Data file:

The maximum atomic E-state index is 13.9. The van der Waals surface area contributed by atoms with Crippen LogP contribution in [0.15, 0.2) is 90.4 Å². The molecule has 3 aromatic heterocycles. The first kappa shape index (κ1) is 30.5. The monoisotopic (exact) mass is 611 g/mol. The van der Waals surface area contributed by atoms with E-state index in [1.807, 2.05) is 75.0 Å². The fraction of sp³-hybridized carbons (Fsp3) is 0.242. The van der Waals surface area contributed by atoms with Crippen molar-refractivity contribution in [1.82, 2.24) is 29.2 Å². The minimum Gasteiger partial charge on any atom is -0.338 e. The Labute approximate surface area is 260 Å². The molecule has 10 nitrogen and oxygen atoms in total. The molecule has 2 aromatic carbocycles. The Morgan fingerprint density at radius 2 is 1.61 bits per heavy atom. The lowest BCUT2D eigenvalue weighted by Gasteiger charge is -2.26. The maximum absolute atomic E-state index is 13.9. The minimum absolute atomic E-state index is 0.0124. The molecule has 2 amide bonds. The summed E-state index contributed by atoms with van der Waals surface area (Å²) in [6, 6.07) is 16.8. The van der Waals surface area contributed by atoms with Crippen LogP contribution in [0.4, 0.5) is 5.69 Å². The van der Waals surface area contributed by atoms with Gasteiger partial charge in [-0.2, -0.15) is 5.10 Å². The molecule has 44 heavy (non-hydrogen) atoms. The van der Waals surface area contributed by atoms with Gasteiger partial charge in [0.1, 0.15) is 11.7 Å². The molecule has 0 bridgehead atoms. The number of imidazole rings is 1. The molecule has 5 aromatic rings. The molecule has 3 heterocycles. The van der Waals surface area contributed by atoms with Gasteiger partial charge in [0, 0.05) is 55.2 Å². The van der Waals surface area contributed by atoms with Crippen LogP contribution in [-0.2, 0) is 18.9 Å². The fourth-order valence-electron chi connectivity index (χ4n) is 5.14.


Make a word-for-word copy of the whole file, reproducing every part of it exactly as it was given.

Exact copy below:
The maximum atomic E-state index is 13.9. The van der Waals surface area contributed by atoms with Crippen LogP contribution in [0.15, 0.2) is 90.4 Å². The molecule has 3 aromatic heterocycles. The first kappa shape index (κ1) is 30.5. The monoisotopic (exact) mass is 611 g/mol. The van der Waals surface area contributed by atoms with E-state index in [1.807, 2.05) is 75.0 Å². The fraction of sp³-hybridized carbons (Fsp3) is 0.242. The van der Waals surface area contributed by atoms with Crippen molar-refractivity contribution in [1.82, 2.24) is 29.2 Å². The minimum Gasteiger partial charge on any atom is -0.338 e. The Labute approximate surface area is 260 Å². The molecule has 10 nitrogen and oxygen atoms in total. The molecule has 2 aromatic carbocycles. The Morgan fingerprint density at radius 2 is 1.61 bits per heavy atom. The lowest BCUT2D eigenvalue weighted by Gasteiger charge is -2.26. The maximum absolute atomic E-state index is 13.9. The minimum absolute atomic E-state index is 0.0124. The molecule has 2 amide bonds. The summed E-state index contributed by atoms with van der Waals surface area (Å²) in [6, 6.07) is 16.8. The van der Waals surface area contributed by atoms with Crippen LogP contribution in [0.4, 0.5) is 5.69 Å². The van der Waals surface area contributed by atoms with Gasteiger partial charge in [-0.2, -0.15) is 5.10 Å². The molecule has 44 heavy (non-hydrogen) atoms. The van der Waals surface area contributed by atoms with Gasteiger partial charge in [0.1, 0.15) is 11.7 Å². The molecule has 0 bridgehead atoms. The number of imidazole rings is 1. The molecule has 5 aromatic rings. The molecule has 3 heterocycles. The van der Waals surface area contributed by atoms with Gasteiger partial charge in [0, 0.05) is 55.2 Å². The van der Waals surface area contributed by atoms with Crippen LogP contribution in [-0.2, 0) is 18.9 Å². The fourth-order valence-electron chi connectivity index (χ4n) is 5.14.